Archive for April, 2012

Earthbound (Sunday, 2012 April 29)

April 30th, 2012

Back when I was putting games on the computers in my lab, I noticed that I had a bunch of French SNES games amongst my collection. Oddly, the kids don’t seem too interested in them; most of them are RPGs and those require a greater commitment of attention and time than they’re willing to make. Around that time, too, Jen mentioned that she had a craving to play Earthbound. But although I found French Zelda and Soulblazer, there’s no such thing as French Earthbound. I did a fair amount of looking, too! This post is meant to serve as a scolding. Hey, Francophone Africa: this is why French is a bad play.


Grève (Thursday, 2012 April 12)

April 15th, 2012

The arm-bands are nice and all but the first sign I saw of things changing on Zhen was militias drilling. It was the second-most surprising thing that happened that day. The first-most surprising was that Morgan called. I was so stunned that for a second I answered the phone.

"What’s up?" I asked. She was standing against a building, and her eyes weren’t tracking me — she was looking out over the phone at something else.

"Hi Sandiego. This is Morgan."

"Yes," I said.

"How are you?"

"Fine." Apart from the surprise of seeing her name on the phone, everything was nominal: heartbeat regular, tone of voice even and level. No problems whatsoever. "What’s up?"

"Just checking in. Have you seen these field exercises? Have I gone crazy or are the authorities really that ignorant?"

"Not sure myself. There’s no weapons, maybe they’re in a loophole somewhere. Like maybe they’re registered as a yoga class or something."

"Yeah, I think mine are a cheerleader squad. They’ve got pom-poms. I guess I’m calling you because I’m afraid I’ll find out that they really are cheerleaders." She tucked her hair behind her ear. When she was quiet, I could hear the shouts and callouts in the background. She was probably watching a local militia. "It’s a nice change of pace from the armbands, though."

"It’s definitely encouraging. We must be doing a great job."

She met my eyes, but she didn’t agree. "How’s school? Is it a ghost town like ours?"

"No, we have students. What’s going on over there?"

"I think the students are training too. Or maybe they know something I don’t."

"That seems unlikely to me."

"Hah. I’ll keep you posted."

"Got it. Signing off." And then I cut the connection.

I wanted to get another look at the village militia so I followed the trail around the back of the hill to the stadium, normally used for sports but commandeered by a bunch of people. None were wearing armbands — plausible deniability? I guess the peculiar jagged dancing might have looked less like battle if I hadn’t been looking for it. But sure enough, there was a local sheriff watching them too, looking, well, complacent. Maybe he hadn’t had enough military training to recognize drills.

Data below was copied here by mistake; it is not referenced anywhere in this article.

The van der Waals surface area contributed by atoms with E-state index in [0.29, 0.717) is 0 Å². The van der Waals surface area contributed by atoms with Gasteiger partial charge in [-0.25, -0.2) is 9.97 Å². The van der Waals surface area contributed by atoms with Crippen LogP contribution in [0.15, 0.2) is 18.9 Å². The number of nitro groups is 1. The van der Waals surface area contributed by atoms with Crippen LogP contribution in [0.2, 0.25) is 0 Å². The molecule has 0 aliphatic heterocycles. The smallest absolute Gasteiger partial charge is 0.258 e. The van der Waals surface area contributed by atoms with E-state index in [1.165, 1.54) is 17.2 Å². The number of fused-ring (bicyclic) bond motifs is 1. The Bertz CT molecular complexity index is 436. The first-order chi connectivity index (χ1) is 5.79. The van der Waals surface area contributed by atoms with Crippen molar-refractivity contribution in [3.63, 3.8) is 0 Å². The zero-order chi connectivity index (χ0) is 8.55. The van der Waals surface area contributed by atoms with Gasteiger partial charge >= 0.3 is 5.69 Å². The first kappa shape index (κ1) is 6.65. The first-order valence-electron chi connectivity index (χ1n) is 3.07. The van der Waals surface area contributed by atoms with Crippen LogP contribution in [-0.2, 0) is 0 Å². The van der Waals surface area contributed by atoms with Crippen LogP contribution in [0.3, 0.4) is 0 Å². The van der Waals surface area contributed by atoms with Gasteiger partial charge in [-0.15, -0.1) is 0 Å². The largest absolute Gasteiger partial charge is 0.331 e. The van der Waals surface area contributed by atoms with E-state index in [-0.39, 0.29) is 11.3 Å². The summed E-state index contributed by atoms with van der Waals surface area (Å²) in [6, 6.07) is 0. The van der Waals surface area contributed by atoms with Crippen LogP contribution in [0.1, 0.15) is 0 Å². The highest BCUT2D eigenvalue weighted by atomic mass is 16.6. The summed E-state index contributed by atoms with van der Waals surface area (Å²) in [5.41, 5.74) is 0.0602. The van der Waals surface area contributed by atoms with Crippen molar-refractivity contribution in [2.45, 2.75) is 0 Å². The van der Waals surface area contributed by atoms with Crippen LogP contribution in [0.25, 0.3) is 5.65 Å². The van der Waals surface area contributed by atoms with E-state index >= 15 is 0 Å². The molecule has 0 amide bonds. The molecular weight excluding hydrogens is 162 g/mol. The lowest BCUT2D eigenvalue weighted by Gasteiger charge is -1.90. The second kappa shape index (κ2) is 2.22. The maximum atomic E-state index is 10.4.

As I watched, one of the "dancers" noticed me. He was a big one, muscled and sweaty, with a scar over the corner of his head, and he had just made a series of gestures similar to what you would do to dislocate a joint. He looked me up and down, and he didn’t like what he saw. He narrowed his eyes and his fringe popped up like an angry lizard’s. He bared his teeth and made as though to advance towards me. Suddenly I wondered if Zhen resentment against Sumi extended to all offworlders. I backed up a few steps and then turned and walked away as fast as I could without looking like I was running.

This was the first time on Zhen that I’d felt fear.


Trier (Sunday, 2012 April 8)

April 8th, 2012

This is the blog post I wanted to write two or three weeks ago, when I was still hip-deep in it, but it got pushed to the side.

My postmate Cristina inherited this Books For Cameroon project from our predecessor, a lady named Wendy. Cristina recently succeeded in bringing a French bookstorm to Cameroon. Over 21000 books, which may not seem like a lot but wait until you are faced with over 450 cardboard boxes of books, packed by a French NGO according to subject, to be divided amongst 30 different libraries. Nice books, don’t get me wrong, but.. so many of them.